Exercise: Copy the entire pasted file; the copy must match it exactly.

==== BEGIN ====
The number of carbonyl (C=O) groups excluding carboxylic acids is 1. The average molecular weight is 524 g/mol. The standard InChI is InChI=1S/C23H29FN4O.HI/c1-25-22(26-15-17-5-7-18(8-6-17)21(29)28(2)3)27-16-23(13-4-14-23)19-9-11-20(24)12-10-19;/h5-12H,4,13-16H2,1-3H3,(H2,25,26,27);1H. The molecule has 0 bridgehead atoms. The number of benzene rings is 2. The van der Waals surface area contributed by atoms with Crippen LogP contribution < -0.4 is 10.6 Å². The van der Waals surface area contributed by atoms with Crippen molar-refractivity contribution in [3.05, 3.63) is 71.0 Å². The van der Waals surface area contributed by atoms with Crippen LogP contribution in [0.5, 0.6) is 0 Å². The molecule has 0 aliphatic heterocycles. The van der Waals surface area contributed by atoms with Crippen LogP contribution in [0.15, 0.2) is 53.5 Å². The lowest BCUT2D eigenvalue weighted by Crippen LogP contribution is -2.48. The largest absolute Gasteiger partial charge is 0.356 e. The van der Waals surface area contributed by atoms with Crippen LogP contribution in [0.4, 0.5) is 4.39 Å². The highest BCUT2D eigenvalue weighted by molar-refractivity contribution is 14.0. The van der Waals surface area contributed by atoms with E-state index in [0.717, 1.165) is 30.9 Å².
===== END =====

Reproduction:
The number of carbonyl (C=O) groups excluding carboxylic acids is 1. The average molecular weight is 524 g/mol. The standard InChI is InChI=1S/C23H29FN4O.HI/c1-25-22(26-15-17-5-7-18(8-6-17)21(29)28(2)3)27-16-23(13-4-14-23)19-9-11-20(24)12-10-19;/h5-12H,4,13-16H2,1-3H3,(H2,25,26,27);1H. The molecule has 0 bridgehead atoms. The number of benzene rings is 2. The van der Waals surface area contributed by atoms with Crippen LogP contribution < -0.4 is 10.6 Å². The van der Waals surface area contributed by atoms with Crippen molar-refractivity contribution in [3.05, 3.63) is 71.0 Å². The van der Waals surface area contributed by atoms with Crippen LogP contribution in [0.5, 0.6) is 0 Å². The molecule has 0 aliphatic heterocycles. The van der Waals surface area contributed by atoms with Crippen LogP contribution in [0.15, 0.2) is 53.5 Å². The lowest BCUT2D eigenvalue weighted by Crippen LogP contribution is -2.48. The largest absolute Gasteiger partial charge is 0.356 e. The van der Waals surface area contributed by atoms with Crippen LogP contribution in [0.4, 0.5) is 4.39 Å². The highest BCUT2D eigenvalue weighted by molar-refractivity contribution is 14.0. The van der Waals surface area contributed by atoms with E-state index in [0.717, 1.165) is 30.9 Å².